By Ashleigh Forster
Our fascination with copying famous features has reached an all-time high. The #kyliejennerchallenge has over 176,000 posts on Instagram, and brow pencil sales have skyrocketed ever since Cara glided down the runway in 2011. For the most part, it’s fun to switch up your beauty routine to look like your fave celebrities, but what about a more permanent way to achieve your desired look? We’re taking a look at the pros and cons of tattooed makeup.
First up: brow enhancement. This is a relatively simple procedure that takes about 40 minutes with minimal recovery time. Small lines that mimic your natural eyebrows are feathered in to bulk up thin brows or fill in patchy areas. However, Toronto-based dermatologist Dr. Lisa Kellett says that this is the most common tattoo makeup she’s asked to remove, with discoloration or incorrect placement being the culprit. Kellett says she’s seen it all from “the eyebrow [turning] red or blue” to the new eyebrow being above or below the natural brow or just simply not being symmetrical. Even if the technician gets it right initially, that doesn’t mean it will look that way in five years. Kellett warns that as your skin matures, so does the colour of your natural pigment.
This type of colouring issue is also a huge concern when getting permanent makeup on your lips. The lip liner tattoo is applied with essentially the same technique you use when you overline your lips with a pencil; it just does it with a tattoo gun. It sounds scary, but most women report that it’s not overly painful and the results can last up to 10 years. The whole procedure takes about an hour, and the swelling and chapping that follows last up to 10 days. NBD. The outcome is a fuller-looking lip with an enhanced colour of your (and your technician’s) choosing. However, if you’re prone to cold sores, Kellett warns that this procedure can result in increased chances of infection, so it’s off limits.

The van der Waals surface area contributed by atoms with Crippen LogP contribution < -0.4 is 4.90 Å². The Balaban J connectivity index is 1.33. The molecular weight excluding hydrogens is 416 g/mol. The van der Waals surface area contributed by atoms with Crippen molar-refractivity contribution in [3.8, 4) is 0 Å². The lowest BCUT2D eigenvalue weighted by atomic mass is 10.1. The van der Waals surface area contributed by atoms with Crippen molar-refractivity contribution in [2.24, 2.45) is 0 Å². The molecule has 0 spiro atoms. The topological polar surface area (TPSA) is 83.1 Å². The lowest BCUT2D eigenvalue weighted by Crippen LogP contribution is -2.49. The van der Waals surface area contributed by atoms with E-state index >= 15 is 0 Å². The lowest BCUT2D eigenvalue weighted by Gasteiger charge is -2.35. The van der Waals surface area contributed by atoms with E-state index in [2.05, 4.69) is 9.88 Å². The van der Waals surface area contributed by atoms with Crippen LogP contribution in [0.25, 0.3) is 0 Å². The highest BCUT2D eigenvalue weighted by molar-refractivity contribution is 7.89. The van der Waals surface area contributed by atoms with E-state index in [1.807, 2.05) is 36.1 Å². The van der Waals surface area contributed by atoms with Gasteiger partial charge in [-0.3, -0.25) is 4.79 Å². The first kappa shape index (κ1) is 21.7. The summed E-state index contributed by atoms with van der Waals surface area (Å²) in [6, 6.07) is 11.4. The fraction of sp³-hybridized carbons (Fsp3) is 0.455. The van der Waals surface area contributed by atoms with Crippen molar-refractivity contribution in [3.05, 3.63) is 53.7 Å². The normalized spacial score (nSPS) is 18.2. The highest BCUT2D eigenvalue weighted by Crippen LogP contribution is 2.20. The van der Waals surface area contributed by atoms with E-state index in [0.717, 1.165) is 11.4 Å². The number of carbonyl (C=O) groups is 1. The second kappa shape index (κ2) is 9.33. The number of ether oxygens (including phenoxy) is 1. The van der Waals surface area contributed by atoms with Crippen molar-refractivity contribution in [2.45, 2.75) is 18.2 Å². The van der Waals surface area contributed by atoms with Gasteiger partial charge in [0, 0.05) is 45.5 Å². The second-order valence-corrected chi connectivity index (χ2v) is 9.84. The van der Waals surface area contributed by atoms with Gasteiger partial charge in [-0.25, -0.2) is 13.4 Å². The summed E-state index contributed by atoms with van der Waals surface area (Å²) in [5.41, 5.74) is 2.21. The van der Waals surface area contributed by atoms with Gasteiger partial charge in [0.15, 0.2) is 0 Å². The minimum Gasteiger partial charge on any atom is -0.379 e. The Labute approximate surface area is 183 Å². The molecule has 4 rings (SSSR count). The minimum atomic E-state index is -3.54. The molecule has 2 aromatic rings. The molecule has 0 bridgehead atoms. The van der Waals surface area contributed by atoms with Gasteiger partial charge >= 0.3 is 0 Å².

Tattoo eyeliner is popular (and has been for a while) as it’s obviously a huge time-saver. But aside from the panic of just thinking about a tattoo gun getting that close to our eyes (it’s hard enough having someone else apply mascara!), Dr. Kellett says this is the trickiest form of tattoo makeup to remove. She suggests trying “temporary tattoos” first to get a better picture of what you want before you get something done that you may never be able to reverse.
One of the riskiest parts about getting tattoo makeup is “you won’t know if you will have a problem until you have [one]” explains Kellett. She says that you could have a “foreign body reaction to the tattoo,” meaning your body will reject it, which can lead to inflammation or scarring.
We can definitely see the benefits of waking up looking ready to go, hitting the beach without the worry of makeup melting down our faces and cutting down our morning beauty prep, but is it that worth a permanent change? We can barely commit to a single lipstick shade for an evening, let alone using the same one for 10 years. Plus, what happens when thin brows are back? You may cringe at the thought now, but if fanny packs can come back, so can ’90s brows.
Before committing to something permanent, make sure you’ve considered all the pros and cons and seek out a reputable tattoo artist. Don’t forget to view their work, both in photos and IRL. Once you’ve done all your research, the permanent solutions to your makeup woes are at your fingertips.